something new. Something that will deserve in the end a name all its own.
Nor are you done yet. There is the question of your demeanor, and the
demeanors of your partners in this new musical venture. These demeanors must be laid-back
to the point of inscrutability. No glad hands or shouts to the crowds; no
leaping about the performance stage, twirling your mike at the end of its cord
like a lasso. No theatrics or burning guitars or Kiss stage makeup. No attempts to
explain what you are
doing to those who will flock to your side, notepads flipped open and pens poised.
Silence instead. The music of the Gods is meant to be played, not talked about.
So you will play it. Play it with a stolid, black, laconic intensity
absent anything resembling a sense of humor. For, this is jazz fusion, and
you are virtuosos.
Larry Coryell at Long View Farm
This was a very delicate message that Rob Seitov had just tasked me to carry
back to the countryside recording studio in central Massachusetts: that, we
were about to take rock 'n' roll up a notch. The fact is, we
felt that we had just been taken up a notch or two ourselves, having recently
hosted Stevie Wonder and several hundred reporters from all over the world for
the press party debut of Songs in the Key of Life, having recently
re-mixed several albums of posthumous Jimi Hendrix material for the New York
producer Alan Douglas, and most recently having a spent a month with Stephen
Georgiou aka Cat Stevens in residence, making what would turn out to be
his last long-playing record for the Western world before embracing the religion
of Islam and selling all his guitars at auction. "Up a notch," I was supposed to
say, explaining that these other guys weren't exactly "hacks," but that they
weren't virtuosos, either. We were about to be sent a virtuoso none other than
Larry Coryell and we had to be ready.
And ready we would be, by
God. To start, we would run out and buy every jazz fusion album in sight.
Bitches Brew we had, but nothing else by Miles Davis. John McLaughlin and
the Mahavishnu Orchestra had to be found and digested immediately, followed by
anything that had Chick Corea's name on it. That was the assignment for me, the
archivist in the group. Technically, we had a far more exciting challenge on our
hands. This was the opportunity no, the obligation to record an acoustic
guitar so perfectly that, in playback, the recording would be indistinguishable
from that same acoustic guitar being played live. I would invoke the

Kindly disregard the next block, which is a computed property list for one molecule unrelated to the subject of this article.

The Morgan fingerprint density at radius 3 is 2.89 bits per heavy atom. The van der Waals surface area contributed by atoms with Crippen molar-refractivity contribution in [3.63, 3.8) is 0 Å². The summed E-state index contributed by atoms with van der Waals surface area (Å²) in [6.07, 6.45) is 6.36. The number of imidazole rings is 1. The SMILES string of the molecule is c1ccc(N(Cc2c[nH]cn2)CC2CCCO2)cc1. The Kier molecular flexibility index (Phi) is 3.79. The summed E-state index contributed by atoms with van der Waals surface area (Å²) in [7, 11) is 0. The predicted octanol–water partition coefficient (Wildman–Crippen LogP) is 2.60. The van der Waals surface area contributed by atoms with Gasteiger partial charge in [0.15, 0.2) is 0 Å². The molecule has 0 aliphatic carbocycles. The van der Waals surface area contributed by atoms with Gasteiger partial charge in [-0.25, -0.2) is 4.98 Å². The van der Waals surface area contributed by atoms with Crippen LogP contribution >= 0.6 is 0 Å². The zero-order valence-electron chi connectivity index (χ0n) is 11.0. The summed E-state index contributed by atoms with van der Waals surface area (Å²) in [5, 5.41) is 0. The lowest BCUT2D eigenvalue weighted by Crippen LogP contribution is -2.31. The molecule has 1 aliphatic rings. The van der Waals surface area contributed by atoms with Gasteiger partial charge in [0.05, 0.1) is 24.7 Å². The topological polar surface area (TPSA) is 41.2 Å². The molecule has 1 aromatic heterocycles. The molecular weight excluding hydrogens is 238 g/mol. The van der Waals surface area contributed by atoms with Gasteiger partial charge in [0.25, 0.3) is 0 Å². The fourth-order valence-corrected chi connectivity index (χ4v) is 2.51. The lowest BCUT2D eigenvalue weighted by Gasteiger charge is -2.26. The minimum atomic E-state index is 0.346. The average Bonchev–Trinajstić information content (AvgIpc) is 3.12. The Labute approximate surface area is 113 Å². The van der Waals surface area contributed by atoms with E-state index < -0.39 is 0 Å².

then-current Memorex tape commercial in making this point: behind the curtain,
when it was pulled aside, one would not see a recording artist sitting on a
stool holding a guitar, but a loudspeaker. Everyone would laugh at that one, but
the point was made. We had some work to do.
But we weren't
exactly starting on our one-yard-line, either. We knew where the "sweet spot"
was on the wooden floor in the middle of the recording studio the
precise location where even-numbered harmonics reflected off the wall surfaces
seemed to naturally congregate, producing that warm "pre-CBS" sound so sought
after by the manufacturers of guitar amplifiers, and so easily captured by a
microphone. And we had the microphones. Our two new Schoeps mikes were pricey,
but they were the
hottest and flattest transducers made in the world, and we knew how to position
them in front of an acoustic guitar. Our trusty Neumanns we would suspend on
wires, up and away from the musician, in order to capture the amazing ambience
of that old wooden room in the middle of the farmhouse. As for the musician
himself, he would sit on a stool of precisely calculated height, positioned
right over the magic "sweet spot." The resulting stereo image would be
accurate to three decimal places.
As for the equipment on the
other side of the plate glass separating the recording studio from the control
room, we were ready there, too. Keep your Dolbys; we would be using the brand
new Blackmer-engineered DBX noise reduction technology: 96 db of inky black
silence. No tape hiss to give away the show. Tape machines galore, including a
stereo deck running 1/4 inch tape at 30 ips to capture the stereo image of the
guitar at the same time that the larger multi-track tape machine was doing its
own job. Sometimes the stereo tape would be the memorable one, and not the
two-inch tape which became the property of the record company.